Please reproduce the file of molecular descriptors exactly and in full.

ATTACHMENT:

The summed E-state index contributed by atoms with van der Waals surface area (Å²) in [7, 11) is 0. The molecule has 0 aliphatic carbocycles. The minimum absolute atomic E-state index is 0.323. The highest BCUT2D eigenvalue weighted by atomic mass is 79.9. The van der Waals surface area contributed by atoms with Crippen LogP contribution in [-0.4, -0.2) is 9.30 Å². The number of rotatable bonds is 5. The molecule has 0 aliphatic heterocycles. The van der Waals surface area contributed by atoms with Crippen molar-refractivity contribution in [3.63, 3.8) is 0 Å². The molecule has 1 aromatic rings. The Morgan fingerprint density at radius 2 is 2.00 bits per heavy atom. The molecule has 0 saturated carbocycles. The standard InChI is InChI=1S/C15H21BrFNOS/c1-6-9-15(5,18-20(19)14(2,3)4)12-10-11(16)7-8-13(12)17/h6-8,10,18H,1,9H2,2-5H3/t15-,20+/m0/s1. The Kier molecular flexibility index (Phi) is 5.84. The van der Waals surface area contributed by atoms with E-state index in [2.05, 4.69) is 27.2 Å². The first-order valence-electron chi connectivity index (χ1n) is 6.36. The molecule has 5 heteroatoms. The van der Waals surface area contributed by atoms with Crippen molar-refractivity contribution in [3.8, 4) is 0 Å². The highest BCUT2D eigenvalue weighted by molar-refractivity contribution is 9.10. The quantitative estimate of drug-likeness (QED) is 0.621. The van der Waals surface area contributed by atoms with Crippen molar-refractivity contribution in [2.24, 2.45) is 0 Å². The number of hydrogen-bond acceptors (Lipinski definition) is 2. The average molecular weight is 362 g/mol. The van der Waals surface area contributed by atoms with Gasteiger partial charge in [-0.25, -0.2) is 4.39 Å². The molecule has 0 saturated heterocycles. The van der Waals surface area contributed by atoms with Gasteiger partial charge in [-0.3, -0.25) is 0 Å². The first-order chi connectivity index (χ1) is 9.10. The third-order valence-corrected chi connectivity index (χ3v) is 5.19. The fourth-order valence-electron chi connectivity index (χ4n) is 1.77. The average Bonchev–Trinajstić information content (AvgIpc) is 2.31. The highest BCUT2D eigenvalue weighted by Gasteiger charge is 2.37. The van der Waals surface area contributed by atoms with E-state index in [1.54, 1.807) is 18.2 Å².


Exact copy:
The summed E-state index contributed by atoms with van der Waals surface area (Å²) in [7, 11) is 0. The molecule has 0 aliphatic carbocycles. The minimum absolute atomic E-state index is 0.323. The highest BCUT2D eigenvalue weighted by atomic mass is 79.9. The van der Waals surface area contributed by atoms with Crippen LogP contribution in [-0.4, -0.2) is 9.30 Å². The number of rotatable bonds is 5. The molecule has 0 aliphatic heterocycles. The van der Waals surface area contributed by atoms with Crippen molar-refractivity contribution in [3.63, 3.8) is 0 Å². The molecule has 1 aromatic rings. The Morgan fingerprint density at radius 2 is 2.00 bits per heavy atom. The molecule has 0 saturated carbocycles. The standard InChI is InChI=1S/C15H21BrFNOS/c1-6-9-15(5,18-20(19)14(2,3)4)12-10-11(16)7-8-13(12)17/h6-8,10,18H,1,9H2,2-5H3/t15-,20+/m0/s1. The Kier molecular flexibility index (Phi) is 5.84. The van der Waals surface area contributed by atoms with E-state index in [2.05, 4.69) is 27.2 Å². The first-order valence-electron chi connectivity index (χ1n) is 6.36. The molecule has 5 heteroatoms. The van der Waals surface area contributed by atoms with Crippen molar-refractivity contribution in [3.8, 4) is 0 Å². The highest BCUT2D eigenvalue weighted by molar-refractivity contribution is 9.10. The quantitative estimate of drug-likeness (QED) is 0.621. The van der Waals surface area contributed by atoms with Crippen molar-refractivity contribution in [2.24, 2.45) is 0 Å². The number of hydrogen-bond acceptors (Lipinski definition) is 2. The average molecular weight is 362 g/mol. The van der Waals surface area contributed by atoms with Gasteiger partial charge in [-0.25, -0.2) is 4.39 Å². The molecule has 0 saturated heterocycles. The van der Waals surface area contributed by atoms with Gasteiger partial charge in [-0.3, -0.25) is 0 Å². The first-order chi connectivity index (χ1) is 9.10. The third-order valence-corrected chi connectivity index (χ3v) is 5.19. The fourth-order valence-electron chi connectivity index (χ4n) is 1.77. The average Bonchev–Trinajstić information content (AvgIpc) is 2.31. The highest BCUT2D eigenvalue weighted by Gasteiger charge is 2.37. The van der Waals surface area contributed by atoms with E-state index in [1.54, 1.807) is 18.2 Å².